Until now, developers couldn't easily restrict access to their applications on the service to only a small set of IP addresses or address ranges for testing, for example. Instead, they had to hard-code a similar solution into their applications and - because those requests would still hit their applications in some form - even those rejected requests would still incur costs.
Now, they'll be able to use the Google Cloud Console, App Engine Admin API or even the gcloud command-line tool to set up access restrictions that block or allow specific IP addresses. Because the firewall obviously sits in front of the application, rejected requests never touch the application and App Engine never needs to spin up an idle resource only to then reject the request.
For the most part, there are no surprises in how the App Engine firewall works. You set your rules, order them by priority and you're good to go.
App Engine already offered a denial of service protection service that allowed developers to blacklist IP addresses and subnets, but with the launch of this new firewall into beta, Google recommends that developers use the App Engine firewall for protection.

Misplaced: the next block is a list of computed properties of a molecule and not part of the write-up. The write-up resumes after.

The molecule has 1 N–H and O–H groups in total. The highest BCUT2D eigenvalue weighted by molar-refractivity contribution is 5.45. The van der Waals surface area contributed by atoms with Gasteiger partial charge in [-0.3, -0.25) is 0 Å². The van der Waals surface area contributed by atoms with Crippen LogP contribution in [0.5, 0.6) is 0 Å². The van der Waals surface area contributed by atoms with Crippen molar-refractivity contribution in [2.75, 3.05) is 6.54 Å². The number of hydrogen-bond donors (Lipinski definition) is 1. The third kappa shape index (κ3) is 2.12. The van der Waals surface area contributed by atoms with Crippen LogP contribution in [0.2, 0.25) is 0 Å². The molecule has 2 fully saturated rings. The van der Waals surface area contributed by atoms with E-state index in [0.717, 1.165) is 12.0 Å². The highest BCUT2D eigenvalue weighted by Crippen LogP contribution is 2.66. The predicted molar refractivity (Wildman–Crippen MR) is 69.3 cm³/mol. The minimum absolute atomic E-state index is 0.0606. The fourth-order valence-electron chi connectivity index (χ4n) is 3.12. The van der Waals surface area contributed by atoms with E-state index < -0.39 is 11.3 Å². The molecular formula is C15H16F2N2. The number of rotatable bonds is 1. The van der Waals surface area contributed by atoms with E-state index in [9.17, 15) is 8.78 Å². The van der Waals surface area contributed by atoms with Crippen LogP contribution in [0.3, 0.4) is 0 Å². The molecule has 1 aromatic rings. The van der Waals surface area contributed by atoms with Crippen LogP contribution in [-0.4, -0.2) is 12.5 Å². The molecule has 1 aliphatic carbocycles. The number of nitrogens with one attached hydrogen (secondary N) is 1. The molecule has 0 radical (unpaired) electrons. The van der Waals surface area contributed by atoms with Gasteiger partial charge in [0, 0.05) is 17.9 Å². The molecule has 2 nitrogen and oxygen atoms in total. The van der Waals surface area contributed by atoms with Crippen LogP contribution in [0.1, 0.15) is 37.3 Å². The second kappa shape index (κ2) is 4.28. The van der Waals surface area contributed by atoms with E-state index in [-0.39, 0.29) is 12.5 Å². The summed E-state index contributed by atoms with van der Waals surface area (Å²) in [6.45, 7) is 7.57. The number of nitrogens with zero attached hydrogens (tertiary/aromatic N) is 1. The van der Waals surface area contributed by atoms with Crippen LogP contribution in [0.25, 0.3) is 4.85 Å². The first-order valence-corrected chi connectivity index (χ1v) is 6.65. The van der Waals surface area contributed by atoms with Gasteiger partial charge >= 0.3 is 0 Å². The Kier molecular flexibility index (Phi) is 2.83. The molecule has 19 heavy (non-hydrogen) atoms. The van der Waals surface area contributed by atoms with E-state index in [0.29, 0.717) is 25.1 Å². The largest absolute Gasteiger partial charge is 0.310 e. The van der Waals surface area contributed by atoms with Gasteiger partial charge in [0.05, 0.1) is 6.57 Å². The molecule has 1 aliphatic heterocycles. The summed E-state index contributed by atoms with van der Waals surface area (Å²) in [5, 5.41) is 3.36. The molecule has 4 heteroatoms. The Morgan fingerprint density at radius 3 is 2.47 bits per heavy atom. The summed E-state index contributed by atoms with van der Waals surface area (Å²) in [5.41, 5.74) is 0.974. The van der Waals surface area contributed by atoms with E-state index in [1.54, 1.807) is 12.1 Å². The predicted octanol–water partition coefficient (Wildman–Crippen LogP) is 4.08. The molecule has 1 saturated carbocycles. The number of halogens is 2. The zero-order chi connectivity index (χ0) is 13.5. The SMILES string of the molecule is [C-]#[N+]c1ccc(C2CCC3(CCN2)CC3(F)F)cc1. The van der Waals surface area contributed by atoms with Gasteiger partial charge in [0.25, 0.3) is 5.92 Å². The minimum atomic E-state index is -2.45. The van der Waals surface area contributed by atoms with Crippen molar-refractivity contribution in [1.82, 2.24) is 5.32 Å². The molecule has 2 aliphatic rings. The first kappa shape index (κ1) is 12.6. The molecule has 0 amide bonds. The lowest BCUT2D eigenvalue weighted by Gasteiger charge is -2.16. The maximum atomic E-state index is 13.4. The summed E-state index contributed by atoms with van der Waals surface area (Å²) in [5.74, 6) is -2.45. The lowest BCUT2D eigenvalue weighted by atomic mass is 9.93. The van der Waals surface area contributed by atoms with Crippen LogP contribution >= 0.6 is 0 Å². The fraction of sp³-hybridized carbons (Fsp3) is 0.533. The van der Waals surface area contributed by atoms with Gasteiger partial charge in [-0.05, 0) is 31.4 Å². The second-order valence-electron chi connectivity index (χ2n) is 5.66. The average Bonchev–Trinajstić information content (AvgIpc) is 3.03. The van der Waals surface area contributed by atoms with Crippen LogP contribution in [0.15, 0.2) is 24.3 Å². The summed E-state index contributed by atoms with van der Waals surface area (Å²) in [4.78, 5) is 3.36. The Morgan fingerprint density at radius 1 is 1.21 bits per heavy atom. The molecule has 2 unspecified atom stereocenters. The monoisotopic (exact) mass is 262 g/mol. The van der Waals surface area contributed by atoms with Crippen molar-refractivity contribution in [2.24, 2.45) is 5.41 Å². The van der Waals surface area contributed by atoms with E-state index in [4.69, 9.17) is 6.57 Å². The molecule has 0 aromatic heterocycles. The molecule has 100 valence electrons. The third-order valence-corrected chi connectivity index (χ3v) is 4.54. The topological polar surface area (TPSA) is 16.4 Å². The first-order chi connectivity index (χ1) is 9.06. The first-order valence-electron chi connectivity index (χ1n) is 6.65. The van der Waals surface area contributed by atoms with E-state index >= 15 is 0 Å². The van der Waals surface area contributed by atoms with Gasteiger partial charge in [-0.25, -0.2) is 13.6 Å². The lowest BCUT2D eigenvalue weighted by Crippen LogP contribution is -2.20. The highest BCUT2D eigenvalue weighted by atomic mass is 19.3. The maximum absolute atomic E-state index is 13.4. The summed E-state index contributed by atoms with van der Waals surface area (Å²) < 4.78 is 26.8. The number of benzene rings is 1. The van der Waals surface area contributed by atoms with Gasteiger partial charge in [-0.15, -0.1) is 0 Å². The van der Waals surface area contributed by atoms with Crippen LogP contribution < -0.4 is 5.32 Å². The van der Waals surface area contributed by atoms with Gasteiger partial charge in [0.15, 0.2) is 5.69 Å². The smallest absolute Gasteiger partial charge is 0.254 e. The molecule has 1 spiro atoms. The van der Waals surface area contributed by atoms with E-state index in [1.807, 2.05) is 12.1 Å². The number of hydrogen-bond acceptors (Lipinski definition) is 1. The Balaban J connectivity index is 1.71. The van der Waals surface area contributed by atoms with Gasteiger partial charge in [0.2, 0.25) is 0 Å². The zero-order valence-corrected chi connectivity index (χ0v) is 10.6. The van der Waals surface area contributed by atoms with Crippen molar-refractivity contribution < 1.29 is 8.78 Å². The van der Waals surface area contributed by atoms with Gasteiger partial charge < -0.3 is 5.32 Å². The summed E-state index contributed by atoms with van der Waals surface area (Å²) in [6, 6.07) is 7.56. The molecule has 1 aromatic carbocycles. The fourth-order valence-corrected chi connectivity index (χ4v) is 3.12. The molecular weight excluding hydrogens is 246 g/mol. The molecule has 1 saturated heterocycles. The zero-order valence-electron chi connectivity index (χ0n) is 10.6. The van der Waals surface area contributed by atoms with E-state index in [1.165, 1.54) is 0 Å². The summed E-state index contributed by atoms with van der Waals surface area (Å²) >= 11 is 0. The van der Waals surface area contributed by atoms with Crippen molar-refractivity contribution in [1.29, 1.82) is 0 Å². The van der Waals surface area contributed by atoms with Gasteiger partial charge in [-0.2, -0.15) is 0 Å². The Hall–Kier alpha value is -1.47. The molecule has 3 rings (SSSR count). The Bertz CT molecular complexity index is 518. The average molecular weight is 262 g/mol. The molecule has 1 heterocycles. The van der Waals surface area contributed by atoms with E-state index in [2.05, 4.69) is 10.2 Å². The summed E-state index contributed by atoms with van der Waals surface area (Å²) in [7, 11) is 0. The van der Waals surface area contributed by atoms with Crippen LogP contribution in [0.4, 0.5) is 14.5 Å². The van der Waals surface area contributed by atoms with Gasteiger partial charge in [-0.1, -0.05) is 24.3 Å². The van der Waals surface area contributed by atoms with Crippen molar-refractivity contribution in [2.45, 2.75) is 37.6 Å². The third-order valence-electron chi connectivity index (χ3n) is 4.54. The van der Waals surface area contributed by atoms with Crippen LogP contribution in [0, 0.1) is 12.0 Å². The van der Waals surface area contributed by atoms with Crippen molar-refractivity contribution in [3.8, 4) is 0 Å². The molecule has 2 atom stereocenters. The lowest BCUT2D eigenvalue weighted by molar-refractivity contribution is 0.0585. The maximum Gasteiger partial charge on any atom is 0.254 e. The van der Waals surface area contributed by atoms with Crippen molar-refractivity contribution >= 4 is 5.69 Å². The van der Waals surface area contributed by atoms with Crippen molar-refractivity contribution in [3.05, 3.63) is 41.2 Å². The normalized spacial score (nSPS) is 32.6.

App Engine was probably a bit ahead of its time. Because it forced developers into a completely new model, it never caught on while more traditional virtual machine-based services like AWS's EC2 thrived. Now, however, thanks to the popularity of containers, microservices and serverless platforms, the App Engine model doesn't feel quite as unusual anymore and chances are that we will see Google invest a bit more into the service again.